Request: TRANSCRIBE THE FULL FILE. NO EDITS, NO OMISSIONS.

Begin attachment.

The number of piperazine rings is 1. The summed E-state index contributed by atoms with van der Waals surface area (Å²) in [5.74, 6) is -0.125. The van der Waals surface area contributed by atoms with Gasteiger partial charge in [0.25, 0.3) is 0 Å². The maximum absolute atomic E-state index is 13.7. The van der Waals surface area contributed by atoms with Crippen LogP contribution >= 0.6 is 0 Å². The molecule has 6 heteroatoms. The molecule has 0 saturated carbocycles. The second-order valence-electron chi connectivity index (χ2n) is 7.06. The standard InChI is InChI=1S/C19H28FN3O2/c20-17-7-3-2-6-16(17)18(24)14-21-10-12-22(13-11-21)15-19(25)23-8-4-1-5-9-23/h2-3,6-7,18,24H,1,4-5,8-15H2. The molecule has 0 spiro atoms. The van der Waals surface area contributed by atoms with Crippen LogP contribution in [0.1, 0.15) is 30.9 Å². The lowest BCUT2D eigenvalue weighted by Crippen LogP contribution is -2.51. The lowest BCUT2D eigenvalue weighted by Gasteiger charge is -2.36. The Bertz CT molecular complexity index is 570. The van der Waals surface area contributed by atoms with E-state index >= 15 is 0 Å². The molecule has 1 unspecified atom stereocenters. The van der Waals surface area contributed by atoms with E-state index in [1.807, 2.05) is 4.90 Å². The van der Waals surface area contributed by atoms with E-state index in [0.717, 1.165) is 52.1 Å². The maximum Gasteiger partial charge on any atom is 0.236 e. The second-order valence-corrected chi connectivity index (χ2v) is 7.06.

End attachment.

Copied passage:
The number of piperazine rings is 1. The summed E-state index contributed by atoms with van der Waals surface area (Å²) in [5.74, 6) is -0.125. The van der Waals surface area contributed by atoms with Gasteiger partial charge in [0.25, 0.3) is 0 Å². The maximum absolute atomic E-state index is 13.7. The van der Waals surface area contributed by atoms with Crippen LogP contribution >= 0.6 is 0 Å². The molecule has 6 heteroatoms. The molecule has 0 saturated carbocycles. The second-order valence-electron chi connectivity index (χ2n) is 7.06. The standard InChI is InChI=1S/C19H28FN3O2/c20-17-7-3-2-6-16(17)18(24)14-21-10-12-22(13-11-21)15-19(25)23-8-4-1-5-9-23/h2-3,6-7,18,24H,1,4-5,8-15H2. The molecule has 0 spiro atoms. The van der Waals surface area contributed by atoms with Crippen LogP contribution in [0.1, 0.15) is 30.9 Å². The lowest BCUT2D eigenvalue weighted by Crippen LogP contribution is -2.51. The lowest BCUT2D eigenvalue weighted by Gasteiger charge is -2.36. The Bertz CT molecular complexity index is 570. The van der Waals surface area contributed by atoms with E-state index >= 15 is 0 Å². The molecule has 1 unspecified atom stereocenters. The van der Waals surface area contributed by atoms with E-state index in [1.807, 2.05) is 4.90 Å². The van der Waals surface area contributed by atoms with E-state index in [0.717, 1.165) is 52.1 Å². The maximum Gasteiger partial charge on any atom is 0.236 e. The second-order valence-corrected chi connectivity index (χ2v) is 7.06.